Running. Ironic considering nowadays I don't make a habit of running unless I'm being chased.

Running. Out ahead of my family. Mom yells my name, tells me to be careful, as she still does to this day, every time I leave our home, even to walk out to my car and back.

Running. Unmoved by her pleas I soldier on toward that behemoth of a Ferris wheel, which to my diminutive stature appears to rise up like a monster from the sea: the mighty Cthulu, swallowing up the whole horizon in his girth. I have never been so in awe, so humbled by the enormity of something. I am small, but drawn in by the beast's utter Big-ness. Comparable, perhaps, to the fear of God.

Stumbling. Arms flailing. I trip and fall on a patch of long grass, the grass that cuts, the grass that cuts my outstretched hands, but instead of unleashing my trademark caterwaul I begin to roll.

Rolling. Legend has it that before I could walk, I rolled. I skipped crawling entirely and went straight from rolling from place to place to walking upright. My brother Jake, one day suddenly fed up with my constantly rolling around underfoot, propped me up with some toy lawn mower, and watched me push it along before suddenly swiping it out from under me. The first couple times I fell on my face. The third time, I walked.

Walking. I am tired. I often get so tired. I was born overweight (10 lbs 2 oz) to two overweight parents. I was not made to run long. So I walk for a while, and my parents overcome me with their longer strides.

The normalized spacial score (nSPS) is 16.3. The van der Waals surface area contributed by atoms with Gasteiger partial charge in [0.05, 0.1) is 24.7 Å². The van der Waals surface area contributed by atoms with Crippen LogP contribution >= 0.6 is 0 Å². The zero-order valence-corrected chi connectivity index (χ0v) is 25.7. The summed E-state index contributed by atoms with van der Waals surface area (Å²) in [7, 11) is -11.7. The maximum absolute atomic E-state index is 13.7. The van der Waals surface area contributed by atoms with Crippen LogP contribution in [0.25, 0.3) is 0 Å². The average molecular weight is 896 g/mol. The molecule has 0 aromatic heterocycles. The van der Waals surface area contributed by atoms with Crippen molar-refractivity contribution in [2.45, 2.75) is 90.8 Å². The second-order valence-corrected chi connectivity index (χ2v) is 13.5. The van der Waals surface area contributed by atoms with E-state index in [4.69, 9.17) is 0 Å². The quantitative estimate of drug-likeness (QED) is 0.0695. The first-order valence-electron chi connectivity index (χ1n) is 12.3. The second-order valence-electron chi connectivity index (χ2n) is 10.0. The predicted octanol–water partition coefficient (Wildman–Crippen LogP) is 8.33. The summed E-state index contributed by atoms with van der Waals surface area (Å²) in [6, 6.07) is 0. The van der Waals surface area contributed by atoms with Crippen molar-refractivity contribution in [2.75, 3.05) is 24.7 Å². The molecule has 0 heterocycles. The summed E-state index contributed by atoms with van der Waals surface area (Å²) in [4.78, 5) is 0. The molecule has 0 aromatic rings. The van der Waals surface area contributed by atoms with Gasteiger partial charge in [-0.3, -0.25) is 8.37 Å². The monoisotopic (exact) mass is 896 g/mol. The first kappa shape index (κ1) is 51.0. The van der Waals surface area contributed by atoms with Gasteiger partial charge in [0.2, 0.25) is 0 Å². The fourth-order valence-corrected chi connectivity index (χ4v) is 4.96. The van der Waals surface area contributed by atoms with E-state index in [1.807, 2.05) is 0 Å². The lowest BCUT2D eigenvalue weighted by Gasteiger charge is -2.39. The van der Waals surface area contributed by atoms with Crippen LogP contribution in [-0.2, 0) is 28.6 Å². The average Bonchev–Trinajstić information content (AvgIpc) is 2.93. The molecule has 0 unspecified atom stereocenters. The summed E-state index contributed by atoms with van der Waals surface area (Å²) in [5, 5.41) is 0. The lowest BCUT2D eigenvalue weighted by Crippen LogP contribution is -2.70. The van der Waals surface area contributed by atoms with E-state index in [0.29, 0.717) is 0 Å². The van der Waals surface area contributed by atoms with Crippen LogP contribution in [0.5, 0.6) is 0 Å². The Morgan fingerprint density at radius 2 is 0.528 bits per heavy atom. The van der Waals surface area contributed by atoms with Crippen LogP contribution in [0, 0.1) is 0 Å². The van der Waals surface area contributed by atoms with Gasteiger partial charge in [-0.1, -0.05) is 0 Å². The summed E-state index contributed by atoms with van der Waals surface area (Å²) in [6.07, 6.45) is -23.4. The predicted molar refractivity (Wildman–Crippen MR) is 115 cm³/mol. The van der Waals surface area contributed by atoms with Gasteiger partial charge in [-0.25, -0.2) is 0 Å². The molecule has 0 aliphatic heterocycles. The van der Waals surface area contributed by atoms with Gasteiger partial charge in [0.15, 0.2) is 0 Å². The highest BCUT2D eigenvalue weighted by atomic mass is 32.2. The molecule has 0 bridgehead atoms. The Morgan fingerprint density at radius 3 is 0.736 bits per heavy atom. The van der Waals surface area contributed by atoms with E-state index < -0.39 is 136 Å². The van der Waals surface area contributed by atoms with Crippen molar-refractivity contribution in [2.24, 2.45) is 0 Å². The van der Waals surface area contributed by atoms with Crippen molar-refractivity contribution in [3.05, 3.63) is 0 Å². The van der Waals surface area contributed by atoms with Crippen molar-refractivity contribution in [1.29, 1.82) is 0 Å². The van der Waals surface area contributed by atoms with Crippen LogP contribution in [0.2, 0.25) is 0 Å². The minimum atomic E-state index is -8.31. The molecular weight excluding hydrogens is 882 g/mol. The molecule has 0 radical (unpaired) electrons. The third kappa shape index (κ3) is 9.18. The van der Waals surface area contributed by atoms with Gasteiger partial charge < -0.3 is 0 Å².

Parents. One of maybe two or three memories wherein I have two parents. Now the word "parents," plural, seems odd to me, foreign, unrecognizable. But in this tiny picture I see my mother and father.

Father. Mullet, moustache, beefy calves which I inherited. He's also wearing a hat. I suppose I inherited his affinity for hats too. And God willing, nothing else. I see my mom there too.

Mom. I see her young face. Not so young, though. Not so young as to have never known heartbreak. My father was her second husband. She had known betrayal, and would know it again before this year was over.

I want to go up to them and say Stop,
don't do itshe's the wrong woman,
he's the wrong man, you are going to do things 
you cannot imagine you would ever do, 
you are going to do bad things to children 

(Sharon Olds, "I Go Back to May 1937")

Mom. So strong, so joyful. The strength and joy have survived the years, in spite of it all. She deserved better than my father. So did the baby in her arms.

Marlie. My baby sister. My baby sister just moved out, moved onto adult life in Corvallis. College. Family. She's on her way. She survived, because she is strong too. She inherited my mother's strength. I inherited her frenzied affection for others.

Survival. We all, my mother, my sister and I survived the betrayal, the abuse, the perpetual dislocation and shattered expectations. But before all that there was the carnival.

Carnival. And I was running for it like it would save me. Like paradise was calling my name. Like I was going home, a home I hadn't seen but I knew, instinctively, miraculously, that it was better, that it was where I belonged.